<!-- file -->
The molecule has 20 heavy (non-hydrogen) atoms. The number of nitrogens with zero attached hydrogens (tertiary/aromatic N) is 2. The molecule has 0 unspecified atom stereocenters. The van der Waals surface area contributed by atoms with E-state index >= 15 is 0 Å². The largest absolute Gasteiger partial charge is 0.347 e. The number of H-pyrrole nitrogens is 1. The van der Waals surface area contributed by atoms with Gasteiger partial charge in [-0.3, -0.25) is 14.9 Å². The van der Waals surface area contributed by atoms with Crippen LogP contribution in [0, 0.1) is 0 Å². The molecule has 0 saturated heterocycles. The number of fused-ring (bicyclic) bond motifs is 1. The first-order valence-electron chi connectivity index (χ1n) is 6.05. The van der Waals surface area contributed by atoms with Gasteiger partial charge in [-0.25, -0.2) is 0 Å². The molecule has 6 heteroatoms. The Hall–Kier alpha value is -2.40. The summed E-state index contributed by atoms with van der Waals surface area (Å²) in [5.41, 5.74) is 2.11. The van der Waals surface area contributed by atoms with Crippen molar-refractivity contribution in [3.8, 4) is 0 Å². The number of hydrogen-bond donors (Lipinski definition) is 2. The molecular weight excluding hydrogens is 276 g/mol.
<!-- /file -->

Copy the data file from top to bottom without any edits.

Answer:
The molecule has 20 heavy (non-hydrogen) atoms. The number of nitrogens with zero attached hydrogens (tertiary/aromatic N) is 2. The molecule has 0 unspecified atom stereocenters. The van der Waals surface area contributed by atoms with E-state index >= 15 is 0 Å². The largest absolute Gasteiger partial charge is 0.347 e. The number of H-pyrrole nitrogens is 1. The van der Waals surface area contributed by atoms with Gasteiger partial charge in [-0.3, -0.25) is 14.9 Å². The van der Waals surface area contributed by atoms with Crippen LogP contribution in [0, 0.1) is 0 Å². The molecule has 0 saturated heterocycles. The number of fused-ring (bicyclic) bond motifs is 1. The first-order valence-electron chi connectivity index (χ1n) is 6.05. The van der Waals surface area contributed by atoms with Gasteiger partial charge in [-0.25, -0.2) is 0 Å². The molecule has 6 heteroatoms. The Hall–Kier alpha value is -2.40. The summed E-state index contributed by atoms with van der Waals surface area (Å²) in [5.41, 5.74) is 2.11. The van der Waals surface area contributed by atoms with Crippen molar-refractivity contribution in [3.8, 4) is 0 Å². The number of hydrogen-bond donors (Lipinski definition) is 2. The molecular weight excluding hydrogens is 276 g/mol.